Zhang braves America: Embracing a new culture

“I love the freedom,” said sophomore Kaiyu Zhang about living in the United States. “And I really love the people here. I feel like some of them really care about me.”

Kaiyu 'Ann' Zhang, 14 years old, in China.

Known as “Ann” to most people on campus, Zhang is a native of China and has “always dreamed of experiencing western cultures.” Through an exchange program in high school, she spent a year in Texas, which fostered in her an increasing interest in education in the United States.

Transylvania University grabbed her attention on the Internet and, a few months later, she found herself living in Lexington on its historic campus studying business administration and education.

Though her given name is Kaiyu, upon arriving she chose Ann as her “American” name, which means peace in Chinese.

“I wanted to have a name beginning with the letter ‘A’ because it’s in the beginning of the alphabet since I’m always last with the ‘Z’ in Zhang,” she said.

In high school Zhang excelled in English. Many have commented on how well she has adapted to the American culture.

“Everything is just so different,” Zhang said.

As a freshman in her Chinese high school, Zhang attended class six days a week from 7 a.m. to 10 p.m. Each morning she

Zhang's high school, Dongying No. 1 High School. Each morning before beginning classes, she and fellow classmates had to run laps around the grounds as a part of a mandatory exercise routine.

woke up around 5:30 and rode her bicycle 15 minutes to campus. She would arrive in time for the mandatory morning exercises, which consisted of running several laps around the school’s grounds, no talking permitted.

Following the exercises, students were required to study in the classroom before the 30-minute breakfast period. After eating, Zhang would attend four one-hour classes with a five-minute break between each.

“We were not allowed to interrupt the teacher during class to go to the bathroom,” said Zhang.

When the morning classes were over, she would ride her bike home to eat lunch, take a mandatory nap and return to school at 2 p.m.

“Students who lived on campus would eat in the dining hall while remaining silent and standing up because there were no chairs,” Zhang said.

Upon returning to school in the afternoon, the students attended more lessons. In the evening Zhang sometimes had night classes and other times she had time to prepare for the next day by studying on her own. Regardless, students were not allowed to leave campus for home until around 10.

The students received two days off every month.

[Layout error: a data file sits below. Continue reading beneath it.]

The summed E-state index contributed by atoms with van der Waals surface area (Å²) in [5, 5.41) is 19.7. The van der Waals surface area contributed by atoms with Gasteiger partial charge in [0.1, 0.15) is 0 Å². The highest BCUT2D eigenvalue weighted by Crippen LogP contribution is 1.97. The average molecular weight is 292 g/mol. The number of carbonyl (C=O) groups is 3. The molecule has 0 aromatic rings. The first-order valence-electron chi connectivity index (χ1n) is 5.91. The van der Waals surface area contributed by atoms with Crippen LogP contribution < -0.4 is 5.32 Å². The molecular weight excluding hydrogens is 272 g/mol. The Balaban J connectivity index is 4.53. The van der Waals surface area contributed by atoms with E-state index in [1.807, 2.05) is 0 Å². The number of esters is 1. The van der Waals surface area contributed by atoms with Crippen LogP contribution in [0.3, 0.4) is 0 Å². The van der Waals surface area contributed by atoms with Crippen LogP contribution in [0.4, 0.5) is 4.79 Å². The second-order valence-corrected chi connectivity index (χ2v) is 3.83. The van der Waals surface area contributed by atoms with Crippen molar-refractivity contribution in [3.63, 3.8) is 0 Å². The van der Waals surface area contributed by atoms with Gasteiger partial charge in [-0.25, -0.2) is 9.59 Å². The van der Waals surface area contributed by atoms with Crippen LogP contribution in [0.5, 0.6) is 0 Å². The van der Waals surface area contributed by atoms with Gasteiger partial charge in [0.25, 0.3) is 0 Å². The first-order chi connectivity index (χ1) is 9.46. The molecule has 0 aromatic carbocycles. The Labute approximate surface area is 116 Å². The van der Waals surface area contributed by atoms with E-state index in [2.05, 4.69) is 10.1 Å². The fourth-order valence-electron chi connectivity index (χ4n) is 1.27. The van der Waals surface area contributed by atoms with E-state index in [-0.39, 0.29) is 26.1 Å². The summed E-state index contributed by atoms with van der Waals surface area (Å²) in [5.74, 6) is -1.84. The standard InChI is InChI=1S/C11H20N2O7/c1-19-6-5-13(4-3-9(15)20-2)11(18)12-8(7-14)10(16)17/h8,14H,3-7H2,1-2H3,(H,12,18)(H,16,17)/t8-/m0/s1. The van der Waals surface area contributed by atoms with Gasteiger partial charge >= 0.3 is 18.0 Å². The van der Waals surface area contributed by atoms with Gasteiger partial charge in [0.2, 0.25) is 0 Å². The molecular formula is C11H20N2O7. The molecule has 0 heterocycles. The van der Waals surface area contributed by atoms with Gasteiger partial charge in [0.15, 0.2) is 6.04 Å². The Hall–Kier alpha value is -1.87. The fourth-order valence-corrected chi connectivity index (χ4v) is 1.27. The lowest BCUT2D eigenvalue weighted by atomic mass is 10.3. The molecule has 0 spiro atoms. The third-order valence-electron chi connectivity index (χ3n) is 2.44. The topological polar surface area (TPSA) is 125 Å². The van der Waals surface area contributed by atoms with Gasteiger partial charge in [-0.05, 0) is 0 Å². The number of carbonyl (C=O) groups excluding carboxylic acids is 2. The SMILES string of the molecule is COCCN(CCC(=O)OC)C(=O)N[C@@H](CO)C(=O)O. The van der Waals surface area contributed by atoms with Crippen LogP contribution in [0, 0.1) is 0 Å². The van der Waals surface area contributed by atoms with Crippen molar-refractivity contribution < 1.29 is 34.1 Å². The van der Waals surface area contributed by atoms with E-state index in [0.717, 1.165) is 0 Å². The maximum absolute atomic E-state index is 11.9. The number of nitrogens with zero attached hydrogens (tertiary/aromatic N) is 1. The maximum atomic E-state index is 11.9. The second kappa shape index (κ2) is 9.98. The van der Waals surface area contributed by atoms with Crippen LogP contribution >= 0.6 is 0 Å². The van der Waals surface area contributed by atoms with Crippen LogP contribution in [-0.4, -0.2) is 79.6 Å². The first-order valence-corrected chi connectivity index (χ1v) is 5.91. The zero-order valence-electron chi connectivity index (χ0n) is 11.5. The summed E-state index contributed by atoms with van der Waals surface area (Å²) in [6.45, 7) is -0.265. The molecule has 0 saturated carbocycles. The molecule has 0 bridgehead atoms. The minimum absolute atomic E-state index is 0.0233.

“I would be so tired riding my bike to school in the morning I could have fallen asleep. I never fell asleep, but one time I closed my eyes,” said Zhang. “My second semester got better because I got two days off every two weeks.”

To relax in China, Zhang played an instrument called the guzheng, which she described as a unique part of ancient Chinese culture.

“I really enjoy the feeling I get when I play it,” Zhang said. “It’s very soothing and you just calm down. I feel like I am immersed in the music, almost like I am meditating. It’s very peaceful.”

For fun in China she enjoyed shopping and seeing movies with her parents, and sometimes her friends.

Here, Zhang is known for her disciplined academic life.

“Some people say I study a lot, but that’s just the way I was taught,” Zhang said. “Something I love about Transy is that the professors and staff are so willing to help me in my studies.”

Zhang is frequently found in academically encouraging settings, such as the Writing Center.

“All of her sessions are really high-energy,” said Becky Mills, office manager of the Writing Center. “She is very dedicated and driven, and she really seems to enjoy school.”

Since being a Transy student, Zhang has volunteered in the admissions office with a goal of helping to diversify Transy.

“I want more Chinese students to come here so that they can contribute their unique culture to this campus,” said Zhang.

Zhang has also volunteered at a local elementary school where she tutored students in math.

Though she has immersed herself in her studies, she has found some time to experience American culture.

“I tried Qdoba last week,” Zhang said. “And I actually saw a pig when I was in Texas! It’s also amazing to see deer crossing the road.”

This summer, Zhang hopes to study abroad in Europe.

She wants to experience more of America, especially Kentucky culture, such as a visit to Keeneland.

“But not until after I finish my homework,” said Zhang.


One Response to Zhang braves America: Embracing a new culture

  1. Pingback: Zhang braves America: Embracing a new culture « The Rambler | study highschool abroad

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